Re: Computer chicken


Subject: Re: Computer chicken
From: Michael Gogins (gogins@pipeline.com)
Date: Thu Sep 29 2005 - 13:24:20 EDT


Or, _The Question Concerning Technology_ by Martin Heidegger.

I would say that technology is constitutive of humanity -- another way of saying that humanity is the tool-using species. At this point, technology has a deep history and an unconscious side, just like any other human tradition. The tool certainly conditions what you do with it, but you may not be aware of just how that works. What this means is what Heidegger was trying to deal with. I don't think he succeeded and I don't much care for Heidegger as either a person or as a philosopher, but at least he was trying, which is more than one can say about most philosophers.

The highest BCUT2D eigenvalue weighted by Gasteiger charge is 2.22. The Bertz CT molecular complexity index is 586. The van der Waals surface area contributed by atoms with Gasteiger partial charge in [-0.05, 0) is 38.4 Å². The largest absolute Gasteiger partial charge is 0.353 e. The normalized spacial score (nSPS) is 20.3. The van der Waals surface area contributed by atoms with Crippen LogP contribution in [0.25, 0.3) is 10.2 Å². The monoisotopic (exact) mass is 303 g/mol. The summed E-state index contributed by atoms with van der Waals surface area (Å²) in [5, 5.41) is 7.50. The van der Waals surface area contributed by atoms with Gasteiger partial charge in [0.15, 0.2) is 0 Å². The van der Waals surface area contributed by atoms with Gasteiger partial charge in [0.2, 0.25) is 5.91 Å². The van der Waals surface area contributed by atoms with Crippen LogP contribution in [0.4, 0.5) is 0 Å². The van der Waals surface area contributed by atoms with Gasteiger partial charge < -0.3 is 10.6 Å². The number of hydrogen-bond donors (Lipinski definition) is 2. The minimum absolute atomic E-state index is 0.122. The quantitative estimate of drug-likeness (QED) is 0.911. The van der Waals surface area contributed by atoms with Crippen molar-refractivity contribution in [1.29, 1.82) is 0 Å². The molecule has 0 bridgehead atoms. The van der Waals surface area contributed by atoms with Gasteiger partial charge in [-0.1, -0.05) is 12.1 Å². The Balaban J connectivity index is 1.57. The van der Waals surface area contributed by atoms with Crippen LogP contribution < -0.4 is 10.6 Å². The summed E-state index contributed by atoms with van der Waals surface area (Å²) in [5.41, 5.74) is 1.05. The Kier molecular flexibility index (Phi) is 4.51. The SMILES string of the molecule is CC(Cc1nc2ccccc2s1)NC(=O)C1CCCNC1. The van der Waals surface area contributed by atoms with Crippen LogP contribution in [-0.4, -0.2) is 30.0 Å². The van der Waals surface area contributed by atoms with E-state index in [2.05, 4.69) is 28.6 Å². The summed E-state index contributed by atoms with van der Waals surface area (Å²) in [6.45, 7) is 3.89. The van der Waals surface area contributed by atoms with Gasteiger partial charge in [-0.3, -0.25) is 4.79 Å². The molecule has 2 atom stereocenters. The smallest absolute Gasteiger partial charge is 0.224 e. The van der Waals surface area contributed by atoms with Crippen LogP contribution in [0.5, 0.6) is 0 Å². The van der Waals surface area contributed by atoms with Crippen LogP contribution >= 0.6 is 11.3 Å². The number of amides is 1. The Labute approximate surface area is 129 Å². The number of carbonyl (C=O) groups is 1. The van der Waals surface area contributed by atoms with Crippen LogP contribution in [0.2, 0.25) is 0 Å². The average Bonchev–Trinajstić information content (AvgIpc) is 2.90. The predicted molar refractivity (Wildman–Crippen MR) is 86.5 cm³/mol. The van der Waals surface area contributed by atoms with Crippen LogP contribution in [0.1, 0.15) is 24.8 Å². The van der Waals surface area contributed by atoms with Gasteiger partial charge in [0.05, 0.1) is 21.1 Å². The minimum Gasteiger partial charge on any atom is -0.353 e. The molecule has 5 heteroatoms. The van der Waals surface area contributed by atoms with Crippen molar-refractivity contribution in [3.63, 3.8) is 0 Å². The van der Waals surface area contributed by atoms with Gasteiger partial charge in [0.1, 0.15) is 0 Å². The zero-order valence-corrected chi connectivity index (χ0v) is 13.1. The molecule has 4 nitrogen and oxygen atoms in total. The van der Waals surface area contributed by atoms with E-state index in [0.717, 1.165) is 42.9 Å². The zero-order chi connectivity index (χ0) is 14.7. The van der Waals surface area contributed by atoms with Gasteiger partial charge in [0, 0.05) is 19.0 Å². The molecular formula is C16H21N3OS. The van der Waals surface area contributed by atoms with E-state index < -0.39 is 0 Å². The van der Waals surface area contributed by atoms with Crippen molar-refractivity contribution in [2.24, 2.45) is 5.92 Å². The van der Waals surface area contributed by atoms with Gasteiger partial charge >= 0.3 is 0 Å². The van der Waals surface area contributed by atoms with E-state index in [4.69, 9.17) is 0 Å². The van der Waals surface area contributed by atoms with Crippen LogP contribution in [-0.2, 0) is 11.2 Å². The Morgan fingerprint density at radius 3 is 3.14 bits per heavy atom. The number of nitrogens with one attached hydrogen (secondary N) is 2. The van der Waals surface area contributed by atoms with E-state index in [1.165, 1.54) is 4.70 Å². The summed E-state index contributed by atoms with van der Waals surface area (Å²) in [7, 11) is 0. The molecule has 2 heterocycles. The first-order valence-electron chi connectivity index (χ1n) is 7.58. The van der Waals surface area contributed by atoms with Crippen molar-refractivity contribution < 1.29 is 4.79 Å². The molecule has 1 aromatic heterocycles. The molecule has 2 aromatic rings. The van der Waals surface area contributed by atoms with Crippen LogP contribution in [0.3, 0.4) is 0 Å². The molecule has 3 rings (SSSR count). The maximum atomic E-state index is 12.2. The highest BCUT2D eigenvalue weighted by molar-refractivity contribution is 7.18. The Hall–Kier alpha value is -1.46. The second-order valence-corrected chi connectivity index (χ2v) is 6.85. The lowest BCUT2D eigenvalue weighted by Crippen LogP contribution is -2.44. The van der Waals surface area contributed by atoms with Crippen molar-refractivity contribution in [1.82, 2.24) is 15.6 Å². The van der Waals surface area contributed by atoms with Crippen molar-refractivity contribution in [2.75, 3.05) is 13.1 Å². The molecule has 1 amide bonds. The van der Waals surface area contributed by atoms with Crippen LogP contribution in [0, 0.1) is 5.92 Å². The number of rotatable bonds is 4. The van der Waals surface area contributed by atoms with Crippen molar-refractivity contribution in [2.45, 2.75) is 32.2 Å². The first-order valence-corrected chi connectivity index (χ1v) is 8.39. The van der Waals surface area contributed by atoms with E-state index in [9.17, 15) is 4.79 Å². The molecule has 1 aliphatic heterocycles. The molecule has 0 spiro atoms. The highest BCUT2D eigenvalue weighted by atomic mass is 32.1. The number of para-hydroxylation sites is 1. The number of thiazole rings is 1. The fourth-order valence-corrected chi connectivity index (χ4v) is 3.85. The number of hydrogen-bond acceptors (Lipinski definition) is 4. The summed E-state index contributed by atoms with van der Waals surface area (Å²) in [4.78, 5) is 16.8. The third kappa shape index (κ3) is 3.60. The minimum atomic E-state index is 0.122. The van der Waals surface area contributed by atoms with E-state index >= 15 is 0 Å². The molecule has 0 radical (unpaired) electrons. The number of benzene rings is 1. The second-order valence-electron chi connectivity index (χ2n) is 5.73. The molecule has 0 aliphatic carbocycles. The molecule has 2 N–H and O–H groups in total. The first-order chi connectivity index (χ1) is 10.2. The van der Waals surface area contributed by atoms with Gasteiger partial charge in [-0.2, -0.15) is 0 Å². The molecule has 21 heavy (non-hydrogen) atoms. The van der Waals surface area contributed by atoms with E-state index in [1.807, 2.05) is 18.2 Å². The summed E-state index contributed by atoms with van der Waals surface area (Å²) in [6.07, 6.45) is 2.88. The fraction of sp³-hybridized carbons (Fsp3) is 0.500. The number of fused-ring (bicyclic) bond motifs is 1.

I get the feeling from Heidegger that he thought humanity has suckered itself into an abyss of alienation by using high technology, but there is absolutely no retreat. We either will learn how to use high technology in a way that reveals instead of concealing, or we will turn ourselves into some sort of tame human commodity. He offered little help in this direction, but I certainly think the essay is relevant to computer music, about which Heidegger probably knew exactly nothing.

The situation with respect to music and technology today applies to ALL music since ALL music today depends on high technology for recording, marketing, broadcast, publicity, etc.

Regards,
Mike

-----Original Message-----
From: Eliot Handelman <eliot@generation.net>
Sent: Sep 29, 2005 4:00 PM
To: cec-conference@concordia.ca
Subject: Re: Computer chicken

bill thompson wrote:

>i think the point is that it's not the machine but
>what you put in it right?
>

Why not try reading McLuhan? He's still very relevant.

-- eliot



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